Ever thought that you might handle the COVID-19 pandemic better than the governments around the world? A unique card game - Lockdown! - designed by two NUS researchers allows you to do exactly that – to take on the role of governments and implement public health measures to save citizens from COVID-19.
Q: Please start by providing a short introduction about yourselves, the game Lockdown! and what the game is about.
Hi, I am Dr Anna Szücs, a Swiss-Hungarian Medical Doctor, and a writer and illustrator on the side. I am currently working as a Research Fellow at the National University of Singapore’s Yong Loo Lin School of Medicine, where I mainly do research on mental health in primary care. Collaborating with Associate Professor Yann Boucher from the National University of Singapore (NUS) Saw Swee Hock School of Public Health on the design and realisation of Lockdown! constituted a great opportunity for me to pursue several of my interests within one project.
We wanted to create a family-friendly card game, which had the potential to bring people together around a shared activity during the pandemic, and which would help them start conversations about their experience of these challenging times.
In Lockdown!, the players take up the role of governments whose duty is to heal as many citizens as possible, while using various public health measures to keep the infections at bay. We believe that this shift in perspective can help people process and talk about the frustration they had been experiencing while complying with the pandemic-related restrictions imposed in every country. I think that these discussions remain important for families and especially children even today, as the world slowly opens up again, but in-person contacts remain scarcer than before the pandemic.
Q: What inspires the ideas behind the game? What made you decide to publish it?
Professor Yann Boucher got the idea of the game while trying to find things to play with his young daughter during the Circuit Breaker in Singapore. For the initial game dynamics, Yann drew inspiration from an old French card game called Mille Bornes, he had enjoyed playing as a child. We then adapted the rules further to fit Lockdown!’'s theme and create a quicker, more dynamic game.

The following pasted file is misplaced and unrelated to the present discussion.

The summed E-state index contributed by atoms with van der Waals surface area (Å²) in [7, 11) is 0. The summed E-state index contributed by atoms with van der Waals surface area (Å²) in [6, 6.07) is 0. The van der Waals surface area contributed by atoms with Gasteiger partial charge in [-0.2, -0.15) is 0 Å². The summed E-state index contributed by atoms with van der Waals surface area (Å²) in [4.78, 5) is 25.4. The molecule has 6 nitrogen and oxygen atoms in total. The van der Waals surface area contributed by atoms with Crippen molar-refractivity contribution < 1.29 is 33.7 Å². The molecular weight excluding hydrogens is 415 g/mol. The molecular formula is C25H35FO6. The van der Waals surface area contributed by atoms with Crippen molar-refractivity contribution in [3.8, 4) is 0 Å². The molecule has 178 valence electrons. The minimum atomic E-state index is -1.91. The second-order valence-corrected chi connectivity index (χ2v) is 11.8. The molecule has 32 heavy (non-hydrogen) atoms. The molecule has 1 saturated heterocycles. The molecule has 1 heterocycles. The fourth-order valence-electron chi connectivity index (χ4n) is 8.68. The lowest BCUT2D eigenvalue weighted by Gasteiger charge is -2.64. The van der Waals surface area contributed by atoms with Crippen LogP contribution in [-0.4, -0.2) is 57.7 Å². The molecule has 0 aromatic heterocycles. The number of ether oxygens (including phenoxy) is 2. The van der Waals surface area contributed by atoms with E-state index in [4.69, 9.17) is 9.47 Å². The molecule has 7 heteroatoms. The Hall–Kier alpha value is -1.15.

Source: The Straits Times
Q: It can be difficult to make “dull” concepts like pandemic management into an entertaining yet accurate experience. What tips do you have for integrating real-life concepts into the game mechanics?
I believe that any topic can be made interesting and relatable by presenting it in a fun way. The main challenge lies in finding a set of rules that not only make the game entertaining but also work for the topic conceptually and reflect key aspects of the real-life phenomenon presented by the game. In the case of Lockdown!, we opted for a game design encompassing several layers of complexity: the game in itself is very simple, and one could have fun playing it without understanding the underlying public health concepts; however, it can also be educational when players pay attention to the labels on the cards, and how the cards relate to one another.
This was important to us as we wanted to make sure that Lockdown! would be entertaining for both children and adults and could constitute both a relaxing party game and a starting point for more serious discussions. As the illustrator of the game, another important advice I can give to other game creators is to make sure the game’s design reflects the game’s general ambiance. A game’s illustrations and overall presentation is as important as its dynamics. In the case of Lockdown!, we opted for somewhat gloomy but still comical illustrations to make the topic accessible while still acknowledging its seriousness. This was also reflected in the cards’ colour palette using pastel tones.